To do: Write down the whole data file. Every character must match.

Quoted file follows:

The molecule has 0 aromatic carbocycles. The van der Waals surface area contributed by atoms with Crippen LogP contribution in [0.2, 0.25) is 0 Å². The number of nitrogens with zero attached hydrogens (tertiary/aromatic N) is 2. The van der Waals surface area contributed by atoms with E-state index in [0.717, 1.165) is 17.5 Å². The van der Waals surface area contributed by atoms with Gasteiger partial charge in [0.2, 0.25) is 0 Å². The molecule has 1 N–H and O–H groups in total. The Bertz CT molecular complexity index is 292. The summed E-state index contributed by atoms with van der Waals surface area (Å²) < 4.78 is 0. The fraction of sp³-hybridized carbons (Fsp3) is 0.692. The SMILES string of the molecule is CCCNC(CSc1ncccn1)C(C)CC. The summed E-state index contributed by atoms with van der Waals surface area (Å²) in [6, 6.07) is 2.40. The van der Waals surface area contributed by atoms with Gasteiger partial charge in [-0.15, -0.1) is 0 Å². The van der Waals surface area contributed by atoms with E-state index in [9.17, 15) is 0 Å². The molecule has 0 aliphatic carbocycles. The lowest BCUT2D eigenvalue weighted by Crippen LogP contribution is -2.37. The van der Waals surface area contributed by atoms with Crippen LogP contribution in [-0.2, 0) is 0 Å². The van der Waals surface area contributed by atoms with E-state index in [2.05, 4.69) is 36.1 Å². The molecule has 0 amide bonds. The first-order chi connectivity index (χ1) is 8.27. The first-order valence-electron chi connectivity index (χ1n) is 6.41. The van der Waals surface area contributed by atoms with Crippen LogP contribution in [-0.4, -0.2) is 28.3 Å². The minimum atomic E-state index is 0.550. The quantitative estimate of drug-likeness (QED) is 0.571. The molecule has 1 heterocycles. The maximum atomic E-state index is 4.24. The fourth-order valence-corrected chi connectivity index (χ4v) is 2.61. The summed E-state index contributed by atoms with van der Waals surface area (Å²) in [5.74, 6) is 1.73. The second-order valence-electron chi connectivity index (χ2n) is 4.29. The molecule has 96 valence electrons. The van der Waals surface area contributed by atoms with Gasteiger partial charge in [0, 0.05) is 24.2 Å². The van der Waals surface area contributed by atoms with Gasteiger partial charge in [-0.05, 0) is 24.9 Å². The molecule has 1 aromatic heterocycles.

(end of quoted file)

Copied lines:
The molecule has 0 aromatic carbocycles. The van der Waals surface area contributed by atoms with Crippen LogP contribution in [0.2, 0.25) is 0 Å². The number of nitrogens with zero attached hydrogens (tertiary/aromatic N) is 2. The van der Waals surface area contributed by atoms with E-state index in [0.717, 1.165) is 17.5 Å². The van der Waals surface area contributed by atoms with Gasteiger partial charge in [0.2, 0.25) is 0 Å². The molecule has 1 N–H and O–H groups in total. The Bertz CT molecular complexity index is 292. The summed E-state index contributed by atoms with van der Waals surface area (Å²) < 4.78 is 0. The fraction of sp³-hybridized carbons (Fsp3) is 0.692. The SMILES string of the molecule is CCCNC(CSc1ncccn1)C(C)CC. The summed E-state index contributed by atoms with van der Waals surface area (Å²) in [6, 6.07) is 2.40. The van der Waals surface area contributed by atoms with Gasteiger partial charge in [-0.15, -0.1) is 0 Å². The van der Waals surface area contributed by atoms with E-state index in [9.17, 15) is 0 Å². The molecule has 0 aliphatic carbocycles. The lowest BCUT2D eigenvalue weighted by Crippen LogP contribution is -2.37. The van der Waals surface area contributed by atoms with Crippen LogP contribution in [-0.2, 0) is 0 Å². The van der Waals surface area contributed by atoms with E-state index in [2.05, 4.69) is 36.1 Å². The molecule has 0 amide bonds. The first-order chi connectivity index (χ1) is 8.27. The first-order valence-electron chi connectivity index (χ1n) is 6.41. The van der Waals surface area contributed by atoms with Crippen LogP contribution in [-0.4, -0.2) is 28.3 Å². The minimum atomic E-state index is 0.550. The quantitative estimate of drug-likeness (QED) is 0.571. The molecule has 1 heterocycles. The maximum atomic E-state index is 4.24. The fourth-order valence-corrected chi connectivity index (χ4v) is 2.61. The summed E-state index contributed by atoms with van der Waals surface area (Å²) in [5.74, 6) is 1.73. The second-order valence-electron chi connectivity index (χ2n) is 4.29. The molecule has 96 valence electrons. The van der Waals surface area contributed by atoms with Gasteiger partial charge in [0, 0.05) is 24.2 Å². The van der Waals surface area contributed by atoms with Gasteiger partial charge in [-0.05, 0) is 24.9 Å². The molecule has 1 aromatic heterocycles.